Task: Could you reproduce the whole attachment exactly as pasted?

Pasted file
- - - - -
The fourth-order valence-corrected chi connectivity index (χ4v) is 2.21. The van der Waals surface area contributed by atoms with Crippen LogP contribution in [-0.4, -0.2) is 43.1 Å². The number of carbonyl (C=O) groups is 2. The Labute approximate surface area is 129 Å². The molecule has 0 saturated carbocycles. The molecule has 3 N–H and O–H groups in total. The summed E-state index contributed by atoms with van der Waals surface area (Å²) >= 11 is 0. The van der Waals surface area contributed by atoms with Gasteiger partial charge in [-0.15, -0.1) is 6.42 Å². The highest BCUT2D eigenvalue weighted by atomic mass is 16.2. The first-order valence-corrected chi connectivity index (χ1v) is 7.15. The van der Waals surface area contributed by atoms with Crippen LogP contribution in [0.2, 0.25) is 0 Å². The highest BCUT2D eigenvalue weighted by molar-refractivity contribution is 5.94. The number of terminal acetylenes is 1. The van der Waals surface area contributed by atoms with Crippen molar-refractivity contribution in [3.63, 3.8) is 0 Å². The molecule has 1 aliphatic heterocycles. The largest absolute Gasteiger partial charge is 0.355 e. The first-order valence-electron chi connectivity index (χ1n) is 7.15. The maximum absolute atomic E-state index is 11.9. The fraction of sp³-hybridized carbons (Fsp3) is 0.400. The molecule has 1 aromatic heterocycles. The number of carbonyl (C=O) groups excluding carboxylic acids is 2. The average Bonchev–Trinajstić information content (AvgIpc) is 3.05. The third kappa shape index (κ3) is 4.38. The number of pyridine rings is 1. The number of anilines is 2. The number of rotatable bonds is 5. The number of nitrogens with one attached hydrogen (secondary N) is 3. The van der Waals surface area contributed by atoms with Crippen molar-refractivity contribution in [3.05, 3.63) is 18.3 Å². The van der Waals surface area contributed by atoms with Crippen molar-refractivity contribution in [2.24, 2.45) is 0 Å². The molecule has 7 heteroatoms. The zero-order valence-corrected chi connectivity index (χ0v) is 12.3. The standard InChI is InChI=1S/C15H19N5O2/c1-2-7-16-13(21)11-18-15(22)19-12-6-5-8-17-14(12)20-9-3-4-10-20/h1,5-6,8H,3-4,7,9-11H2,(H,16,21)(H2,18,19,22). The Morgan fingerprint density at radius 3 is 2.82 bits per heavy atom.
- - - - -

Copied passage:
The fourth-order valence-corrected chi connectivity index (χ4v) is 2.21. The van der Waals surface area contributed by atoms with Crippen LogP contribution in [-0.4, -0.2) is 43.1 Å². The number of carbonyl (C=O) groups is 2. The Labute approximate surface area is 129 Å². The molecule has 0 saturated carbocycles. The molecule has 3 N–H and O–H groups in total. The summed E-state index contributed by atoms with van der Waals surface area (Å²) >= 11 is 0. The van der Waals surface area contributed by atoms with Gasteiger partial charge in [-0.15, -0.1) is 6.42 Å². The highest BCUT2D eigenvalue weighted by atomic mass is 16.2. The first-order valence-corrected chi connectivity index (χ1v) is 7.15. The van der Waals surface area contributed by atoms with Crippen LogP contribution in [0.2, 0.25) is 0 Å². The highest BCUT2D eigenvalue weighted by molar-refractivity contribution is 5.94. The number of terminal acetylenes is 1. The van der Waals surface area contributed by atoms with Crippen molar-refractivity contribution in [3.63, 3.8) is 0 Å². The molecule has 1 aliphatic heterocycles. The largest absolute Gasteiger partial charge is 0.355 e. The first-order valence-electron chi connectivity index (χ1n) is 7.15. The maximum absolute atomic E-state index is 11.9. The fraction of sp³-hybridized carbons (Fsp3) is 0.400. The molecule has 1 aromatic heterocycles. The number of carbonyl (C=O) groups excluding carboxylic acids is 2. The average Bonchev–Trinajstić information content (AvgIpc) is 3.05. The third kappa shape index (κ3) is 4.38. The number of pyridine rings is 1. The number of anilines is 2. The number of rotatable bonds is 5. The number of nitrogens with one attached hydrogen (secondary N) is 3. The van der Waals surface area contributed by atoms with Crippen molar-refractivity contribution in [3.05, 3.63) is 18.3 Å². The van der Waals surface area contributed by atoms with Crippen molar-refractivity contribution in [2.24, 2.45) is 0 Å². The molecule has 7 heteroatoms. The zero-order valence-corrected chi connectivity index (χ0v) is 12.3. The standard InChI is InChI=1S/C15H19N5O2/c1-2-7-16-13(21)11-18-15(22)19-12-6-5-8-17-14(12)20-9-3-4-10-20/h1,5-6,8H,3-4,7,9-11H2,(H,16,21)(H2,18,19,22). The Morgan fingerprint density at radius 3 is 2.82 bits per heavy atom.